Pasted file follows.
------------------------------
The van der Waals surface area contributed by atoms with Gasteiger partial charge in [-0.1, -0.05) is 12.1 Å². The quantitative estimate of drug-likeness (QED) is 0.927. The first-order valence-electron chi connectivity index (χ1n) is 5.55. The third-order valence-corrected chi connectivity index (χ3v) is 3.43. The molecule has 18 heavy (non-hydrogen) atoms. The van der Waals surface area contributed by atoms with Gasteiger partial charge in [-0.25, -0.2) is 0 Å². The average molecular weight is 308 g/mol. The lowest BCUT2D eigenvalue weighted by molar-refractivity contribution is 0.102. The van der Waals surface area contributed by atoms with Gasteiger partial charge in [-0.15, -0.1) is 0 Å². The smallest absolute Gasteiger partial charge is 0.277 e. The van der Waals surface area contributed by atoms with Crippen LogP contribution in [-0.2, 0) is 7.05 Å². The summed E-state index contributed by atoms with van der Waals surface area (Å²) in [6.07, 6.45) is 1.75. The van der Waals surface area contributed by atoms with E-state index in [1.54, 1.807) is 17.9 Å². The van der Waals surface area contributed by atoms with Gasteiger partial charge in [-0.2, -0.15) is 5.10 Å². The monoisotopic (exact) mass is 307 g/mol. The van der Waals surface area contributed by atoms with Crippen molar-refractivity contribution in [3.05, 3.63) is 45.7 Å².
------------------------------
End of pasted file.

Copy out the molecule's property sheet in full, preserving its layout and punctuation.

The van der Waals surface area contributed by atoms with Gasteiger partial charge in [-0.1, -0.05) is 12.1 Å². The quantitative estimate of drug-likeness (QED) is 0.927. The first-order valence-electron chi connectivity index (χ1n) is 5.55. The third-order valence-corrected chi connectivity index (χ3v) is 3.43. The molecule has 18 heavy (non-hydrogen) atoms. The van der Waals surface area contributed by atoms with Gasteiger partial charge in [-0.25, -0.2) is 0 Å². The average molecular weight is 308 g/mol. The lowest BCUT2D eigenvalue weighted by molar-refractivity contribution is 0.102. The van der Waals surface area contributed by atoms with Gasteiger partial charge in [-0.15, -0.1) is 0 Å². The smallest absolute Gasteiger partial charge is 0.277 e. The van der Waals surface area contributed by atoms with Crippen LogP contribution in [-0.2, 0) is 7.05 Å². The summed E-state index contributed by atoms with van der Waals surface area (Å²) in [6.07, 6.45) is 1.75. The van der Waals surface area contributed by atoms with E-state index in [1.54, 1.807) is 17.9 Å². The van der Waals surface area contributed by atoms with Gasteiger partial charge in [-0.2, -0.15) is 5.10 Å². The monoisotopic (exact) mass is 307 g/mol. The van der Waals surface area contributed by atoms with Crippen molar-refractivity contribution in [3.05, 3.63) is 45.7 Å².